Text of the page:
Be sure to scroll to the bottom of this post for a PDF version and other notes.
If you’re new to Daily Prompts, you may want to start at the beginning of the series here.
Year______ Month_______Day______Consecutive Practice Days_____Missed Days______
Gratitude: (the free PDF below features lined entries for your journal practice)
Vision: (the free PDF below features lined entries for your journal practice)
Why do I recommend getting so emotional about all of this?
Harry Lorayne, master of memory, wisely taught us that the brain remembers things that are emotionally charged. Again we can see mechanisms at play on a biological level here- emotions cause electrochemical responses that can assist in the brain’s plasticity. In plain English, this means that you are more likely to remember things that have an emotional impact. (There may be exceptions in cases of extreme trauma, but I’m talking about normal day-to-day emotional responses, not extreme outliers.)
It’s probably not true, but there’s a story of Socrates teaching a young student a lesson, then suddenly slapping him in the face. The slap in the face was to invoke a strong emotional response to ensure that the student would always remember that lesson. True or not, it certainly sounds effective. Hell, I even remember the story and I wasn’t the one being slapped!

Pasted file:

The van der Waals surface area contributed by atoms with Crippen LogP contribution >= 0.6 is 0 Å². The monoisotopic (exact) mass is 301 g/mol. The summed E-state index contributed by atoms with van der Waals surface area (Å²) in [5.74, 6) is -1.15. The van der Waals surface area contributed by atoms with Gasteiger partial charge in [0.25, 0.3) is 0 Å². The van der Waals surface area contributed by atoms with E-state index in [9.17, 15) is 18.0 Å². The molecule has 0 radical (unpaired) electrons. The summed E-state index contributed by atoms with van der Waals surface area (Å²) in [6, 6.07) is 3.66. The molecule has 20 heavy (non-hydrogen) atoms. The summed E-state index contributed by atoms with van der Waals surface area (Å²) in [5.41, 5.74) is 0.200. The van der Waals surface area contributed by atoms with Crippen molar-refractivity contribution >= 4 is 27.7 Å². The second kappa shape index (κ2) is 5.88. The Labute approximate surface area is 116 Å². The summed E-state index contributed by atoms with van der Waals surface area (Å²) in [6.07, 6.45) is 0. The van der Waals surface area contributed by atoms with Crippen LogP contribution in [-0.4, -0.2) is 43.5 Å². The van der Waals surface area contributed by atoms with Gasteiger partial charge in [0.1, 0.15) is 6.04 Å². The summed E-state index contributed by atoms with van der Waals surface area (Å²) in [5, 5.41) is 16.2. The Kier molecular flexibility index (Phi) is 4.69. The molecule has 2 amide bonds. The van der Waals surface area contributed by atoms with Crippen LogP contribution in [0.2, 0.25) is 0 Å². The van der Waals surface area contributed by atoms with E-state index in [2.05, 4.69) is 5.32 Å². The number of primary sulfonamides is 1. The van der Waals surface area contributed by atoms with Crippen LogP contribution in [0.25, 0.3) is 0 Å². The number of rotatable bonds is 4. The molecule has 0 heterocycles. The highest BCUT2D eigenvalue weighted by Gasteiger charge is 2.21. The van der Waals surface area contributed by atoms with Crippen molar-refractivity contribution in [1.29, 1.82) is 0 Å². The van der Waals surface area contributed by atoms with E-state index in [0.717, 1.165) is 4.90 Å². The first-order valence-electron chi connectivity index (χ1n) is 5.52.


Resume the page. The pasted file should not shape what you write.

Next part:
The point is that you can use your emotional responses as a valuable tool. You can learn to invoke these emotional states in response to things that haven’t even happened yet. In fact, I’m willing to bet you’ve already done this many times. What do you think worry is? Worrying is an emotional response to something that hasn’t happened yet (and often never happens).
All I’m suggesting is that you turn that around and practice using positive emotional responses to train your brain. Not just turning worry into hope, but even further, turning desires into belief. You will act in alignment with your integrated beliefs, so you better take charge of what you believe.
One way to foster belief is through experiencing an emotional response. So write out how it feels to be the person you want to be. Write it in such a way that you are experiencing what it’s like to be that person. Practice trying to actually feel it as if it were already true.
These tools can set you up to become the person you want to be.
Affirmations: (the free PDF below features lined entries for your journal practice)
Daily: (The pdf version below contains three lined pages for your daily journal)
The above is an excerpt from the upcoming The Lyceum Course Journal. We will be releasing it here for free as a Daily Prompt blog post. If you would like a physical copy, we will link to it here once it is released.
I realize a daily journal prompt on a blog is a little weird. This is how I would suggest using it: Open your favorite note-taking software such as Evernote, copy and paste this post into it, and write your daily entries there.
Download a PDF version of this post here. Feel free to print it out, or access it through a PDF editor where you can type in your daily entry.
Collaborate With Me!
This post series is a first draft of the future book. If you have suggestions, comments, or see errors, please reach out so that I can make the final product more valuable for you and the rest of the community. Your feedback is greatly appreciated!